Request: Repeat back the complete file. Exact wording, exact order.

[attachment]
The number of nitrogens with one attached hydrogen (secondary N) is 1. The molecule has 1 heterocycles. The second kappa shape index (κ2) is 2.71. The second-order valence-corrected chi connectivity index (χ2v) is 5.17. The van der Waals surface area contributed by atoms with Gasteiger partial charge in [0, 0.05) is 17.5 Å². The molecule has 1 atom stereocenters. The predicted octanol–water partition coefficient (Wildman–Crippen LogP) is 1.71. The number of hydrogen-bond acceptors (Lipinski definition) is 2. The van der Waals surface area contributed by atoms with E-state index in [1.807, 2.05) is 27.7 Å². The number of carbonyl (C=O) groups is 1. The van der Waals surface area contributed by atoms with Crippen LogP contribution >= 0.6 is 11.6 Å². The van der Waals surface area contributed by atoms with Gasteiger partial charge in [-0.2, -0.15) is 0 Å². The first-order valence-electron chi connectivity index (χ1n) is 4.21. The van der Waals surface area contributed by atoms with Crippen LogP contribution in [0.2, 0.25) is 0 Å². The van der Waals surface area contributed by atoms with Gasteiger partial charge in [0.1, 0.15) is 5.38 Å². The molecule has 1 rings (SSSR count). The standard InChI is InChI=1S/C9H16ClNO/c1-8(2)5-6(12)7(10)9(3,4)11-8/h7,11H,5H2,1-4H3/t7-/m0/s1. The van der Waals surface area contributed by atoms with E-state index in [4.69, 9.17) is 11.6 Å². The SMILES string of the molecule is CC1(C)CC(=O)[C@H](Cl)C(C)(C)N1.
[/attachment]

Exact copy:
The number of nitrogens with one attached hydrogen (secondary N) is 1. The molecule has 1 heterocycles. The second kappa shape index (κ2) is 2.71. The second-order valence-corrected chi connectivity index (χ2v) is 5.17. The van der Waals surface area contributed by atoms with Gasteiger partial charge in [0, 0.05) is 17.5 Å². The molecule has 1 atom stereocenters. The predicted octanol–water partition coefficient (Wildman–Crippen LogP) is 1.71. The number of hydrogen-bond acceptors (Lipinski definition) is 2. The van der Waals surface area contributed by atoms with E-state index in [1.807, 2.05) is 27.7 Å². The number of carbonyl (C=O) groups is 1. The van der Waals surface area contributed by atoms with Crippen LogP contribution >= 0.6 is 11.6 Å². The van der Waals surface area contributed by atoms with Gasteiger partial charge in [-0.2, -0.15) is 0 Å². The first-order valence-electron chi connectivity index (χ1n) is 4.21. The van der Waals surface area contributed by atoms with Crippen LogP contribution in [0.2, 0.25) is 0 Å². The van der Waals surface area contributed by atoms with Gasteiger partial charge in [0.1, 0.15) is 5.38 Å². The molecule has 1 rings (SSSR count). The standard InChI is InChI=1S/C9H16ClNO/c1-8(2)5-6(12)7(10)9(3,4)11-8/h7,11H,5H2,1-4H3/t7-/m0/s1. The van der Waals surface area contributed by atoms with E-state index in [4.69, 9.17) is 11.6 Å². The SMILES string of the molecule is CC1(C)CC(=O)[C@H](Cl)C(C)(C)N1.